To get the majority of the hotkeys to function properly, you need to modify how GRUB boots Linux, as follow.

Open a terminal and edit your Grub configuration file:

sudo gedit /etc/default/grub

And change the option GRUB_CMDLINE_LINUX_DEFAULT="quiet splash" as follow:

GRUB_CMDLINE_LINUX_DEFAULT="quiet acpi_osi=Linux acpi_backlight=vendor splash"

Then update Grub installation with the command:

sudo update-grub

and restart your netbook.

Super Hybrid Engine: Heat, Fan Control, Cpu Frequency Scaling

Unfortunately, the Eee PC 1201N is incompatible with cpufrequtils. As far as I know, there's no way to control cpu frequency on this machine. Instead, front side bus freqency is controlled by Asus's "Super Hybrid Engine". In order to make use of this, we can install the power control applet Jupiter)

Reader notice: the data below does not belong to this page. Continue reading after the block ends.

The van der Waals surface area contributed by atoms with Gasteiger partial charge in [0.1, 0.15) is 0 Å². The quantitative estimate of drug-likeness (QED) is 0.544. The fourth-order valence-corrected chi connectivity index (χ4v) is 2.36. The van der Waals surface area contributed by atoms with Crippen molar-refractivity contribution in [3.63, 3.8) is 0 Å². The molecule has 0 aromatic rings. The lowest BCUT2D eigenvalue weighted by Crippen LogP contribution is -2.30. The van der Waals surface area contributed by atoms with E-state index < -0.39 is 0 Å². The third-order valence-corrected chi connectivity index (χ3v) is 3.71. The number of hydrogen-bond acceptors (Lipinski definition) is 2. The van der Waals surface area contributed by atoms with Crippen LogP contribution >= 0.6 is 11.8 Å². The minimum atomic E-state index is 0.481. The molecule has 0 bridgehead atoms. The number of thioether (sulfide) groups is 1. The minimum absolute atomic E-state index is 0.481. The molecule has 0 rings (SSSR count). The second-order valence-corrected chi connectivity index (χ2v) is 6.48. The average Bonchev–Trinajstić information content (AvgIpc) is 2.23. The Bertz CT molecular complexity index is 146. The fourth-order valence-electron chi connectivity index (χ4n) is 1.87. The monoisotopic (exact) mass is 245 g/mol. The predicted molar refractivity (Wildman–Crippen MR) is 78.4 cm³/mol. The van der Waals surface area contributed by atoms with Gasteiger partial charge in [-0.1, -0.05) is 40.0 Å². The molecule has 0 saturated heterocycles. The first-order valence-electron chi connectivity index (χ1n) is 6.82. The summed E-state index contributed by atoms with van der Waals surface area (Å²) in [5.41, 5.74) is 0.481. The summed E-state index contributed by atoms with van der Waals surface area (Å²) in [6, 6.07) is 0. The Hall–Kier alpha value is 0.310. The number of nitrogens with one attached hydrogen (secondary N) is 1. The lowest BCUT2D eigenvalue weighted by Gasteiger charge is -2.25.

First we need to install laptop mode:

sudo apt-get install laptop-mode-tools

Then we proceed to install Jupiter:

Step 1 : Run the following command to add the PPA for Jupiter on your Ubuntu system.
sudo add-apt-repository ppa:webupd8team/jupiter
Step 2 : Update your Ubuntu system.
sudo apt-get update
Step 3 : Now install Jupiter on your Ubuntu system.
sudo apt-get install jupiter
Step 4 : Finally install support for EeePC - required for SHE (Super Hybrid Engine) on your Ubuntu system.
sudo apt-get install jupiter-support-eee

It still runs a little hot my system, but it is a huge improvement.


New Skype 4.0 for Linux

The Linux version of Skype loses its beta status with its first update in years.